COLUMBIA — In the wake of the resounding victory of the parks sales tax on the Nov. 3 ballot, the Columbia Parks and Recreation Commission agreed to make five projects its initial priorities at a Thursday meeting.
Before discussing the projects, Parks and Recreation Director Mike Griggs presented statistics from the election, in which voters approved a six-year extension of the one-eighth-cent sales tax for parks. Not only did the tax pass in all six wards (with an overall approval of 70.7 percent), he reported, but its approval rate increased in all six as well when compared with the 2010 vote that renewed it for five years.
See the voting breakdown below.
The tax will generate an estimated $18.4 million over the next six years.
Among its numerous project plans, the commission will focus first on renovations to the American Legion Park archery range and the Albert-Oakland Family Aquatic Center. It will also improve amenities at Nifong and Cosmo parks, as well as replace 17 drains at local aquatic centers to meet federal safety standards.
The American Legion Park archery range is set to receive more 20-yard targets and new targets accessible to residents with disabilities. The range will also be lengthened to accommodate an 80-yard target, and a new elevated shooting tower will be installed. This $35,000 project will use $20,000 from park sales tax revenue.
The Albert-Oakland Family Aquatic Center will receive a new bathhouse roof, as well as a new shade structure over its deep end and LED light updates to all fixtures. This project will take $80,000 from the tax's annual park improvements fund.
The drain replacements will occur at Albert-Oakland, the Douglass Family Aquatic Center and Twin Lakes Recreation Area. The $30,000 project will install drains that qualify as "anti-suction" under the federal Virginia Graeme Baker Pool and Spa Safety Act, although Griggs said the existing drain covers are safe.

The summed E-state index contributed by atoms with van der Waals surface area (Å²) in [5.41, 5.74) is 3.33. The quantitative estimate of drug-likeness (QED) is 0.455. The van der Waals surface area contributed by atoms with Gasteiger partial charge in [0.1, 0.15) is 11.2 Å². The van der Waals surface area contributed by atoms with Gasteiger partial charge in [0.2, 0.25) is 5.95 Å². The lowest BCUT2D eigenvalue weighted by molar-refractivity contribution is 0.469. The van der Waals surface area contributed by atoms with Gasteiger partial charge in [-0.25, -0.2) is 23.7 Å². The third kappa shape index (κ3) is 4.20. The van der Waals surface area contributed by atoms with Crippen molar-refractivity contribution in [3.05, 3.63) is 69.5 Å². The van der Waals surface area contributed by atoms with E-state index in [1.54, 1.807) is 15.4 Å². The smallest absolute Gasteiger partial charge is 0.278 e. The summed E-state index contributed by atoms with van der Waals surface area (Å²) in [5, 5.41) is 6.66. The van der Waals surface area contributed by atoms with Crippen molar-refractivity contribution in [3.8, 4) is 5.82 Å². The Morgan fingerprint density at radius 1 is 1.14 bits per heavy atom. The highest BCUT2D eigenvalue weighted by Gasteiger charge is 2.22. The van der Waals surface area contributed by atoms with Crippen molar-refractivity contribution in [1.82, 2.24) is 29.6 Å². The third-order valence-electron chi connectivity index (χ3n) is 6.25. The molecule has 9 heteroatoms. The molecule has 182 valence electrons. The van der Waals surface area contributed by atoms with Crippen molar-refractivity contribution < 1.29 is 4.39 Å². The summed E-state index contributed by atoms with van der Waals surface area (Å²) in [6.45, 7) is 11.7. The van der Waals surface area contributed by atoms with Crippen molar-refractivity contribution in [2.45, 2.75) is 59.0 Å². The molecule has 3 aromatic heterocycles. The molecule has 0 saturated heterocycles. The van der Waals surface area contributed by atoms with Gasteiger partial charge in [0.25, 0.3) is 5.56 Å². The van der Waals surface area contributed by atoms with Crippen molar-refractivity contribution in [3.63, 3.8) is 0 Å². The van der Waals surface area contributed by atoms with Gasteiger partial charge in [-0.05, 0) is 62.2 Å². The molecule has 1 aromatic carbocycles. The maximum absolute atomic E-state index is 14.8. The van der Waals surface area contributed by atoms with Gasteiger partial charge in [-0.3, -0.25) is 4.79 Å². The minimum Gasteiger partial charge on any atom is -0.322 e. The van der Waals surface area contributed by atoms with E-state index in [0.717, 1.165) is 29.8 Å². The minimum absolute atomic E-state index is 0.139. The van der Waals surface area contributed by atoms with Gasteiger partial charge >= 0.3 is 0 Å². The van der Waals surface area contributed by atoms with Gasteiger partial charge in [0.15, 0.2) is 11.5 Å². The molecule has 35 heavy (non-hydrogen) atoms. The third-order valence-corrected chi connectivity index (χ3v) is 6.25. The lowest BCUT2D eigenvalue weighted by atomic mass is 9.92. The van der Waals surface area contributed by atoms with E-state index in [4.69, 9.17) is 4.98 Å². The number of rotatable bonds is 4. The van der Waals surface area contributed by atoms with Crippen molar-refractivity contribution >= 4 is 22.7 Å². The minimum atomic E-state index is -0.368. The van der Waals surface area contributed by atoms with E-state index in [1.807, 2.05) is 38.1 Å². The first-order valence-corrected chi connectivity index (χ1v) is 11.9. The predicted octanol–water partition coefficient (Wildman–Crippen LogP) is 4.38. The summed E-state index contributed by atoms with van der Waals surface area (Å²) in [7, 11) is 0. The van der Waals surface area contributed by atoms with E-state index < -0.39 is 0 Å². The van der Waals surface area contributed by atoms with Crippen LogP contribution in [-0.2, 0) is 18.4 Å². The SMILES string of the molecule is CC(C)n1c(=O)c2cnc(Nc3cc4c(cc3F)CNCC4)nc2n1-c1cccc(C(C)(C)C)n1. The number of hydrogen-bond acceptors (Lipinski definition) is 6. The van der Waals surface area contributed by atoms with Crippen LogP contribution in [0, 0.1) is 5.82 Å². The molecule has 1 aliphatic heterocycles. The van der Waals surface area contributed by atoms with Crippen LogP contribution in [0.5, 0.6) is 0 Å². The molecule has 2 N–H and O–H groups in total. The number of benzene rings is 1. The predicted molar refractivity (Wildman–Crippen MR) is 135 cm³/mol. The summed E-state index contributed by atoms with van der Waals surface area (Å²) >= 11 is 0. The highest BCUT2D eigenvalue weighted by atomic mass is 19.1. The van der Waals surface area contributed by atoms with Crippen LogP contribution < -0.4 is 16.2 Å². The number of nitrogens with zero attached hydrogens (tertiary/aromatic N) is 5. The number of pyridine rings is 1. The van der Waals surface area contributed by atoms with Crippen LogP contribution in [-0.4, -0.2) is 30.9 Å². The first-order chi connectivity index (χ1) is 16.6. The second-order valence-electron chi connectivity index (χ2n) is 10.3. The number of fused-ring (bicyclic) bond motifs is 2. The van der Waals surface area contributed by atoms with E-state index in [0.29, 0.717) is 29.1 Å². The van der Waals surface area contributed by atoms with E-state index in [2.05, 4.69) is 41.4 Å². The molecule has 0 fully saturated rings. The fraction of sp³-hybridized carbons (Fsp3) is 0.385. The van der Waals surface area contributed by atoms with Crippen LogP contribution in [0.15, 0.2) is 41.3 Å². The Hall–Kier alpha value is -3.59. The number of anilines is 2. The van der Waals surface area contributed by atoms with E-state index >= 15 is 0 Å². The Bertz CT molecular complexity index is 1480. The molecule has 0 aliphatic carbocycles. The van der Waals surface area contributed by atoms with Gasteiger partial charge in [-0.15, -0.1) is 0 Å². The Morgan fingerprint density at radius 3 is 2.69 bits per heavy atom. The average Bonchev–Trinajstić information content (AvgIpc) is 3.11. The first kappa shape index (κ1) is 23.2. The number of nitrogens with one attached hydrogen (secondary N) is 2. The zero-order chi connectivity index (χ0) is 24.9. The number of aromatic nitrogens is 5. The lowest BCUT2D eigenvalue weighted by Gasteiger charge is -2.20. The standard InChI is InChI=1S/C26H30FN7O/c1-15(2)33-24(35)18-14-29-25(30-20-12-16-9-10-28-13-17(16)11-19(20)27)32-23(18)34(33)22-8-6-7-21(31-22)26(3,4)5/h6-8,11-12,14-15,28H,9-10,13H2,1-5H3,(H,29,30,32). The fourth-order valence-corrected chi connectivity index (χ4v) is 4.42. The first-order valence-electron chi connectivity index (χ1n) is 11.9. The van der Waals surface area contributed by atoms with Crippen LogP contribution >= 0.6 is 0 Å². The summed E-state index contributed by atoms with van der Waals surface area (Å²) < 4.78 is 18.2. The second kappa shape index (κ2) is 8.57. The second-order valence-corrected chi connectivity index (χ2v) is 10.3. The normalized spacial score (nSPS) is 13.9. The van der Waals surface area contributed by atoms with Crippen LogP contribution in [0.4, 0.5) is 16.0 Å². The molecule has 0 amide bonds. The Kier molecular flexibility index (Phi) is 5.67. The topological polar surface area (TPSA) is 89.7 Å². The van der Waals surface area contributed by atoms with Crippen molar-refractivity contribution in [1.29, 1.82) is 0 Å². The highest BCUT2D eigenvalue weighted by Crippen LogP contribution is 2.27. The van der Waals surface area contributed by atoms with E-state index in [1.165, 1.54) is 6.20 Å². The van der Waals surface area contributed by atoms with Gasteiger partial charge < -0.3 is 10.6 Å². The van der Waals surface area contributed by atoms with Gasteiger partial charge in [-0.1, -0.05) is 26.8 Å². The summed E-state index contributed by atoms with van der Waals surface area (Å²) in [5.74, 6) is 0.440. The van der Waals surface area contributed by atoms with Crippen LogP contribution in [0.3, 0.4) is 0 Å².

"In our gravity-fed pools, the drains are like a vacuum where you can put your hand over one nozzle, but the others can still draw," he said. "This is a frustrating change we have to make, but because it's federal law, we have to comply."
At Cosmo Park, a 32-year-old pump station will be renovated, and the existing irrigation pond will be enlarged. It's a $90,000 project. At Nifong Park, plans include two new shelters, a playground and additional parking that will accommodate up to 72 cars.
Griggs said this Nifong project is one the commission "must get a jump on," since it must be completed before next year's Heritage Festival.
The projects are subject to final funding approval by the Columbia City Council, which is anticipated on Jan. 4.
Commissioner Linda Hutton praised her colleagues for their work ethic leading up to the election. She said it paid off with the renewal of the parks sales tax.
"Many of you worked long and hard hours," Hutton said, "and the respect you get from this city in return is just incredible."
Supervising editor is Scott Swafford.